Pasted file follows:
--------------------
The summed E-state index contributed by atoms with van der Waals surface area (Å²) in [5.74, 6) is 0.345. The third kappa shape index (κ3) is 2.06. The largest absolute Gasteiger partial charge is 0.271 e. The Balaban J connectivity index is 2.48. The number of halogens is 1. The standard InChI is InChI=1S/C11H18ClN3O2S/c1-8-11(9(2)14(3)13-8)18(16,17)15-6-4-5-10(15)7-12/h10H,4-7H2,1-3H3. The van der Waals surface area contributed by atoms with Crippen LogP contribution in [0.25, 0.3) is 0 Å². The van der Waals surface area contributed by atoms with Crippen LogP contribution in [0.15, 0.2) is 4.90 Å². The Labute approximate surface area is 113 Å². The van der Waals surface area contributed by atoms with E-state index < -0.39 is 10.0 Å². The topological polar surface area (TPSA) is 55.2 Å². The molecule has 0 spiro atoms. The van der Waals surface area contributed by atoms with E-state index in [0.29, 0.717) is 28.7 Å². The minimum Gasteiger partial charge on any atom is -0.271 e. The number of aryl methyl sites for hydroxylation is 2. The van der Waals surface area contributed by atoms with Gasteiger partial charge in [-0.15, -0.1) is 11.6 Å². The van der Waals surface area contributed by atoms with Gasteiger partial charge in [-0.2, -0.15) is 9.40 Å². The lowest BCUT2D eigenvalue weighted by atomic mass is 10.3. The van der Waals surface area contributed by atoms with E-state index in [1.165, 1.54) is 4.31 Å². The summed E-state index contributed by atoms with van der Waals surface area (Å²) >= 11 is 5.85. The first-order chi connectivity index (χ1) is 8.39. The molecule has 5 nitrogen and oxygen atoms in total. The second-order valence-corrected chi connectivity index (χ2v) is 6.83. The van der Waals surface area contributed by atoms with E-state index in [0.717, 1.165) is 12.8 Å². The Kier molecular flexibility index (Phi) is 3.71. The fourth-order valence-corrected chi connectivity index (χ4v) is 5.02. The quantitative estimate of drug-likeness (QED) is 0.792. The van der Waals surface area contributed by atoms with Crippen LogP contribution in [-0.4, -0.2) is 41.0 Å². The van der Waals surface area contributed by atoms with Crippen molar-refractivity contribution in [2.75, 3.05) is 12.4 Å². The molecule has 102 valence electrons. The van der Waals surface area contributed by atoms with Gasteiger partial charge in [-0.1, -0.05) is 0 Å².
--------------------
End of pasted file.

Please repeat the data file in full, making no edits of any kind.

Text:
The summed E-state index contributed by atoms with van der Waals surface area (Å²) in [5.74, 6) is 0.345. The third kappa shape index (κ3) is 2.06. The largest absolute Gasteiger partial charge is 0.271 e. The Balaban J connectivity index is 2.48. The number of halogens is 1. The standard InChI is InChI=1S/C11H18ClN3O2S/c1-8-11(9(2)14(3)13-8)18(16,17)15-6-4-5-10(15)7-12/h10H,4-7H2,1-3H3. The van der Waals surface area contributed by atoms with Crippen LogP contribution in [0.25, 0.3) is 0 Å². The van der Waals surface area contributed by atoms with Crippen LogP contribution in [0.15, 0.2) is 4.90 Å². The Labute approximate surface area is 113 Å². The van der Waals surface area contributed by atoms with E-state index < -0.39 is 10.0 Å². The topological polar surface area (TPSA) is 55.2 Å². The molecule has 0 spiro atoms. The van der Waals surface area contributed by atoms with E-state index in [0.29, 0.717) is 28.7 Å². The minimum Gasteiger partial charge on any atom is -0.271 e. The number of aryl methyl sites for hydroxylation is 2. The van der Waals surface area contributed by atoms with Gasteiger partial charge in [-0.15, -0.1) is 11.6 Å². The van der Waals surface area contributed by atoms with Gasteiger partial charge in [-0.2, -0.15) is 9.40 Å². The lowest BCUT2D eigenvalue weighted by atomic mass is 10.3. The van der Waals surface area contributed by atoms with E-state index in [1.165, 1.54) is 4.31 Å². The summed E-state index contributed by atoms with van der Waals surface area (Å²) >= 11 is 5.85. The first-order chi connectivity index (χ1) is 8.39. The molecule has 5 nitrogen and oxygen atoms in total. The second-order valence-corrected chi connectivity index (χ2v) is 6.83. The van der Waals surface area contributed by atoms with E-state index in [0.717, 1.165) is 12.8 Å². The Kier molecular flexibility index (Phi) is 3.71. The fourth-order valence-corrected chi connectivity index (χ4v) is 5.02. The quantitative estimate of drug-likeness (QED) is 0.792. The van der Waals surface area contributed by atoms with Crippen LogP contribution in [-0.4, -0.2) is 41.0 Å². The van der Waals surface area contributed by atoms with Crippen molar-refractivity contribution in [2.75, 3.05) is 12.4 Å². The molecule has 102 valence electrons. The van der Waals surface area contributed by atoms with Gasteiger partial charge in [-0.1, -0.05) is 0 Å².